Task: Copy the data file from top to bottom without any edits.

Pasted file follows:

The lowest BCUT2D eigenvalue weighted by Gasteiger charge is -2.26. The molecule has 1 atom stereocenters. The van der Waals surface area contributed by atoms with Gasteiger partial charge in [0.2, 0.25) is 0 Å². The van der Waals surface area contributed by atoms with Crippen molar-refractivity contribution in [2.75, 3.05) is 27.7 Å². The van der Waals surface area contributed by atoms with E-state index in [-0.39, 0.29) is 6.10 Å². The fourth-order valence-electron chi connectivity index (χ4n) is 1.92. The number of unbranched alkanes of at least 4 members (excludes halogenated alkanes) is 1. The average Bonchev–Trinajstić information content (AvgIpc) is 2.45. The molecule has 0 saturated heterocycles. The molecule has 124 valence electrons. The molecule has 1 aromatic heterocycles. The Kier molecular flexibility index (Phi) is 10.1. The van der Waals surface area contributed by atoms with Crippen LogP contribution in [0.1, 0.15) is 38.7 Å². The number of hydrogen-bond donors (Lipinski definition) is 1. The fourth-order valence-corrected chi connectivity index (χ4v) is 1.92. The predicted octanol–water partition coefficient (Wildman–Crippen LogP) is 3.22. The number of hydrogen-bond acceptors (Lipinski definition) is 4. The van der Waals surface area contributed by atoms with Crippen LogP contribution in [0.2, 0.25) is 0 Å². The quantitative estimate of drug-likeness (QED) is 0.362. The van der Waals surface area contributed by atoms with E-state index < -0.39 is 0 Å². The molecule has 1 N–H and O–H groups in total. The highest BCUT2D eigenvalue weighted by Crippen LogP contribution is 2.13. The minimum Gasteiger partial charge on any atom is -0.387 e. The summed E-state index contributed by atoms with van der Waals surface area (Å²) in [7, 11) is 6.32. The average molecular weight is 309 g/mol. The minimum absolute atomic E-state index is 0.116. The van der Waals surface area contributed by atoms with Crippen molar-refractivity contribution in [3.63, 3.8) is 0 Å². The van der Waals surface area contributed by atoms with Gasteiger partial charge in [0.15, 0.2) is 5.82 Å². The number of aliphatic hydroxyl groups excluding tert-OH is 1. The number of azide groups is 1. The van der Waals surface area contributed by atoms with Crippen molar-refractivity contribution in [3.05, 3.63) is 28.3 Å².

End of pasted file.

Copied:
The lowest BCUT2D eigenvalue weighted by Gasteiger charge is -2.26. The molecule has 1 atom stereocenters. The van der Waals surface area contributed by atoms with Gasteiger partial charge in [0.2, 0.25) is 0 Å². The van der Waals surface area contributed by atoms with Crippen molar-refractivity contribution in [2.75, 3.05) is 27.7 Å². The van der Waals surface area contributed by atoms with E-state index in [-0.39, 0.29) is 6.10 Å². The fourth-order valence-electron chi connectivity index (χ4n) is 1.92. The number of unbranched alkanes of at least 4 members (excludes halogenated alkanes) is 1. The average Bonchev–Trinajstić information content (AvgIpc) is 2.45. The molecule has 0 saturated heterocycles. The molecule has 124 valence electrons. The molecule has 1 aromatic heterocycles. The Kier molecular flexibility index (Phi) is 10.1. The van der Waals surface area contributed by atoms with Crippen LogP contribution in [0.1, 0.15) is 38.7 Å². The number of hydrogen-bond donors (Lipinski definition) is 1. The fourth-order valence-corrected chi connectivity index (χ4v) is 1.92. The predicted octanol–water partition coefficient (Wildman–Crippen LogP) is 3.22. The number of hydrogen-bond acceptors (Lipinski definition) is 4. The van der Waals surface area contributed by atoms with Crippen LogP contribution in [0.2, 0.25) is 0 Å². The quantitative estimate of drug-likeness (QED) is 0.362. The van der Waals surface area contributed by atoms with E-state index < -0.39 is 0 Å². The molecule has 1 N–H and O–H groups in total. The highest BCUT2D eigenvalue weighted by Crippen LogP contribution is 2.13. The minimum Gasteiger partial charge on any atom is -0.387 e. The summed E-state index contributed by atoms with van der Waals surface area (Å²) in [7, 11) is 6.32. The average molecular weight is 309 g/mol. The minimum absolute atomic E-state index is 0.116. The van der Waals surface area contributed by atoms with Crippen molar-refractivity contribution in [3.63, 3.8) is 0 Å². The van der Waals surface area contributed by atoms with Gasteiger partial charge in [0.15, 0.2) is 5.82 Å². The number of aliphatic hydroxyl groups excluding tert-OH is 1. The number of azide groups is 1. The van der Waals surface area contributed by atoms with Crippen molar-refractivity contribution in [3.05, 3.63) is 28.3 Å².